The Emperor & The Elephant Have No Clothes

The Emperor Has No Clothes is a parable unknown to very few – if any. Its usefulness as an idiom is only paralleled in its referential precision by the phrase and the tale “The Elephant in the Room” where their idiomatic use have become an indelible part of our casual and contemporary lexicon. None more so, or more aptly so than in our dismaying 2016 through 2024 political discourse. 

These references are drawn from wisdom going back to the very beginning of wisdom itself. And today we are met with conflict and morality that go far outside what either of these tales sought to resolve. Even at their earliest, these morally instructive fables and the earlier tales they were drawn from, were based on an assumption that today no longer prevails. We use them without the moral imperatives that are their legacy and once enduring instruction.

In the final installment of Hans Christian Andersen’s 1837 publication of  Fairy Tales Told for Children – The Emperor’s New Clothes and The Little Mermaid  made lesson-bearing story-telling a household practice. But that is not where they began. Andersen’s story of the emperor was drawn from The Book of Count Lucanor and Patronio or (Book of the Examples) of Count Lucanor and Patronio, written by Don Juan Manuel around 1335. The King in Andersen’s tale was hoodwinked into believing only intelligent people could see the finery of his royal garments, and Manuel’s that only those of noble blood could see. Similar and representative of their values in their respective times, they carried the same imperative;  to see and think for one’s self with an allegiance to the truth if only for one’s own clarity. Andersen drew his version from Don Juan Manuel, Prince of Villena and a prolific writer. His were drawn on fables by Aesop – a greek slave mid 500 BCE and even earlier Arabic and Indian origins. The redeeming element is found within the lineage. The value of these didactic stories handed down held the same pertinence and relevance for a prince as they did a slave – literally. 

It’s useful to know that The Elephant in the Room came from a story written by fabulist Ivan Krylov The Inquisitive Man, about a man that attends a museum and gives interest to a great many small items while failing to notice there is an elephant in the room. This began its journey of the proverbial reference we know today by Dostoevsky’s attribution of it to Krylov in his novel Demons

So what is the importance in knowing how far back these fables, fairy tales and proverbs go and through whom they followed their succession? Because it illustrates the timelessness and universality without regard to prominence, preeminence, rank, position or acclaim. Prince or slave, they not only held the same value but they were attested to through and by them – no matter their station or time.

Why does the Emperor having no clothes fall silent to the ears that hear it as we wait for a political party to come to its senses?  And equally for its elected to yield ambition and allegiance to the elevation of the offices to which its occupants are solemnly sworn?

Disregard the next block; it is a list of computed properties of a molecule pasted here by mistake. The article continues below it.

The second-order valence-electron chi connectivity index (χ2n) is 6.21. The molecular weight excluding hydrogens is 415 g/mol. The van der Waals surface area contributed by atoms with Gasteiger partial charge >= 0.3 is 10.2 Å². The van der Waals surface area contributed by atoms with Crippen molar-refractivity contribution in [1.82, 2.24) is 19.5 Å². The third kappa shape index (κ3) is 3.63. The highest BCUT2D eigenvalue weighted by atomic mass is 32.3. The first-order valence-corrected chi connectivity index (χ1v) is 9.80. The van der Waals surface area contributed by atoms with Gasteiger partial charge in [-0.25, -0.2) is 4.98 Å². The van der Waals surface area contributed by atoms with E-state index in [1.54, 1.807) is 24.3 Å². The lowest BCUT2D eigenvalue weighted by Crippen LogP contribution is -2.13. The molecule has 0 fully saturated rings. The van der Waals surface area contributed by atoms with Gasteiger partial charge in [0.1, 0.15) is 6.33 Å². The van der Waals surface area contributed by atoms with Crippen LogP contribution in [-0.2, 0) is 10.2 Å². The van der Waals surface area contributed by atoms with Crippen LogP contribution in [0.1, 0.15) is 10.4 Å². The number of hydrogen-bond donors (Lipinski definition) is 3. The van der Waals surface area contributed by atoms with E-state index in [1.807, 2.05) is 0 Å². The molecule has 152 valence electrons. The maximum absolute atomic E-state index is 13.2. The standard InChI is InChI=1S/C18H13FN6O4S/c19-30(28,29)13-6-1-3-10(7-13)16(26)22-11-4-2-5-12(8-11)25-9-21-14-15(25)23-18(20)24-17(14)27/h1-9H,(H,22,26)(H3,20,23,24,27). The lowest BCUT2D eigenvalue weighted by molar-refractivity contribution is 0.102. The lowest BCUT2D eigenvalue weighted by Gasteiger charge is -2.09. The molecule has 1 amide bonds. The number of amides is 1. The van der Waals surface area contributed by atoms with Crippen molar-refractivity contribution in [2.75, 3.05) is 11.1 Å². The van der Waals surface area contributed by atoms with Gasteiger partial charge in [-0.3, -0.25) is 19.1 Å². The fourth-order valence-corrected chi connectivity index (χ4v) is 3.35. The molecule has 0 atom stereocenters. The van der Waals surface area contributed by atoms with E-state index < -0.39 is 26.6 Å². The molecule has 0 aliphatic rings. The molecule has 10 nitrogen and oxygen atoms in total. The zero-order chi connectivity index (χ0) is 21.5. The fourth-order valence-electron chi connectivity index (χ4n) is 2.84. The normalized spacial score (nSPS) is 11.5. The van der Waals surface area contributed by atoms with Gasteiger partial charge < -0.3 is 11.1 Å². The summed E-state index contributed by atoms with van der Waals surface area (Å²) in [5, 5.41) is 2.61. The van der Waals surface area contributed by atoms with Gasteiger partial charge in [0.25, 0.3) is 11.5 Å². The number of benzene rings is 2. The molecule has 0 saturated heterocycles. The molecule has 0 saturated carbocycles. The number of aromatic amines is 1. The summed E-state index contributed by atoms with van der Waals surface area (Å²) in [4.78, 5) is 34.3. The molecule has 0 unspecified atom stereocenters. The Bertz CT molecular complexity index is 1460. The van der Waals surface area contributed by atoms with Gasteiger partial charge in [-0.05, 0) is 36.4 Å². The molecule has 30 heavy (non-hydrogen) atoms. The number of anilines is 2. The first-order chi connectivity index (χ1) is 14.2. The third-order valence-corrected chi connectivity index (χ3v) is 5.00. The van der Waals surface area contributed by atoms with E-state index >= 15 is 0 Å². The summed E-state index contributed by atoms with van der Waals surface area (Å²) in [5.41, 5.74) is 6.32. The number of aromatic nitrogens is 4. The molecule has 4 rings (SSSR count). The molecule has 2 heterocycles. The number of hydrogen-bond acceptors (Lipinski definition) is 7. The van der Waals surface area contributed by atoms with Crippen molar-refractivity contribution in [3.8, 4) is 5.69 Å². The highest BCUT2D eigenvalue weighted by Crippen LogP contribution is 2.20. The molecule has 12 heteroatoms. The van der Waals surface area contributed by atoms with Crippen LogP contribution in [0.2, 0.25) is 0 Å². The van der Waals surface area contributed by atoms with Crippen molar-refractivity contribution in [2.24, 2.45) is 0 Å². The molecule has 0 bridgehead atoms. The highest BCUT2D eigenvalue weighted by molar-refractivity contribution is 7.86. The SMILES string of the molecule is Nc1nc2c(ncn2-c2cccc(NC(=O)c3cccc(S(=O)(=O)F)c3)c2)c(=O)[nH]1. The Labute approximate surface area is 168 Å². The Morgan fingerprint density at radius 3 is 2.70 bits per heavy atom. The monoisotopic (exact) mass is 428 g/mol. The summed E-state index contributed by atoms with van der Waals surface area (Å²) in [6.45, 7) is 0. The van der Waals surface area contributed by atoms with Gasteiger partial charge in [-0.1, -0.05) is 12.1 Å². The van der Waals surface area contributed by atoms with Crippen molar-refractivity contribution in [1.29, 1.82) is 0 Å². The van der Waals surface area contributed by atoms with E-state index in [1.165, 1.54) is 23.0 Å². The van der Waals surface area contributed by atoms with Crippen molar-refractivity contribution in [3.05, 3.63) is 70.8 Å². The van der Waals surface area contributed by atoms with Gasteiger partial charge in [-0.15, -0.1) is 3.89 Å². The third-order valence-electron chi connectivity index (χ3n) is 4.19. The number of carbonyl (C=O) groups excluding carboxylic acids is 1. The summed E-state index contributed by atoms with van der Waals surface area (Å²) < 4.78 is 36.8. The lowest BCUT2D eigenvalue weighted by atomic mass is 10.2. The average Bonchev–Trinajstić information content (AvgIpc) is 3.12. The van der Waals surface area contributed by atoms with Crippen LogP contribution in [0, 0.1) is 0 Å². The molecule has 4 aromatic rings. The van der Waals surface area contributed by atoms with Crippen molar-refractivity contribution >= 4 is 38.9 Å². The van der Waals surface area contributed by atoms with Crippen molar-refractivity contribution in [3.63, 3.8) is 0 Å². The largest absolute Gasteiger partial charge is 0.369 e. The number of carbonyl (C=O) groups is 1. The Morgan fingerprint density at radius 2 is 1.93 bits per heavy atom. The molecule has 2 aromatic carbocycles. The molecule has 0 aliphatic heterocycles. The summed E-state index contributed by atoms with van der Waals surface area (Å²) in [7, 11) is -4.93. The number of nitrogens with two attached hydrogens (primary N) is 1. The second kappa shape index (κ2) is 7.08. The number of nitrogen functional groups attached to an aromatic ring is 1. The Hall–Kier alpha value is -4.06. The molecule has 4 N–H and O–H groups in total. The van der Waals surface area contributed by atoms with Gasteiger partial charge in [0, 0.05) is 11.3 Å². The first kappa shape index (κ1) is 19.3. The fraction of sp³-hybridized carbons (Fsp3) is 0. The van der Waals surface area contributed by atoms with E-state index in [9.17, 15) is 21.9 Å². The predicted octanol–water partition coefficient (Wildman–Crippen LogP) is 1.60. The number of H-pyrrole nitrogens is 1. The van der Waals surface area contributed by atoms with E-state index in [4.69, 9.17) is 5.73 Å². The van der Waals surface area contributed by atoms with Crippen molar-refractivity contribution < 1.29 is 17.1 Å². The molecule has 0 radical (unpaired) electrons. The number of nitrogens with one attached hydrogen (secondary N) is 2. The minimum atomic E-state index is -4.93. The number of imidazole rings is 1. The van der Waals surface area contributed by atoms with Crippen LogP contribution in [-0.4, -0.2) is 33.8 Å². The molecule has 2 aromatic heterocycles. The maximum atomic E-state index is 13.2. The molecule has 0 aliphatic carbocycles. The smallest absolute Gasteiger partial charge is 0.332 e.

Why do fingers pointed toward an elephant in the room garner no response and bring no rational thought to a narrative assembled from lies? 

Why do we shake our heads in dismay as the values that Solomon, Aesop, Andersen, Krylov, Pilpay, Rumi, Mandela and others wrote about fall on deafness, whether their authors embodied them or not. 

The Answer Is: The Presumption. Every one of these fables, proverbs and tales has a morality upon which their utility and abiding certainty depends. A presumption that virtue matters to one and to all. In the absence of the pursuit of a definitive morality, there is no story because there is no conscience – no place for a moral to land. 

Today – when political figures become heretics to democracy and refuse to acknowledge the elephant in the room we keep pointing to- it is because they put the elephant there. They are the elephant. It is we who have been unwilling to see.  When it coms to the emperor having no clothes, it is not these reprobate insurgents that are the imposters that lied to the king – they are the cohorts of the king and his lies. The King knows he has no clothes, but he does not want you to know he knows and neither do his soul-selling generals. Further and deeper still, is the audience for whom the story and its moral are written and told. They too know there is no morality. They know the work they are doing. They are lining up to do it and can finally say so aloud. They’ve been in excruciating wait just to be able to say so. They are not merely on board with the lie – they are the substance and bona fides of the lie. They revere and embody the lie, and gleefully so. They depend upon the lie for a life they long for. A life a faction of America was once sure would be delivered as a simple matter of course. They have traded a feigned morality for the amorality it always was. One that covers and obscures the sum of their imagined white fears. 

The moral of THIS story is that there is no moral. And the pretense that one exists is proof of its absence. A tactical fable of its own, to run out the clock on a bill of goods sold to those who believe a moral universally existed. It is not the emperor that has no clothes – it is a political party and base that have no morals. And that is the elephant in the room that the rest of us have labored not to see. Many not seeing yet still.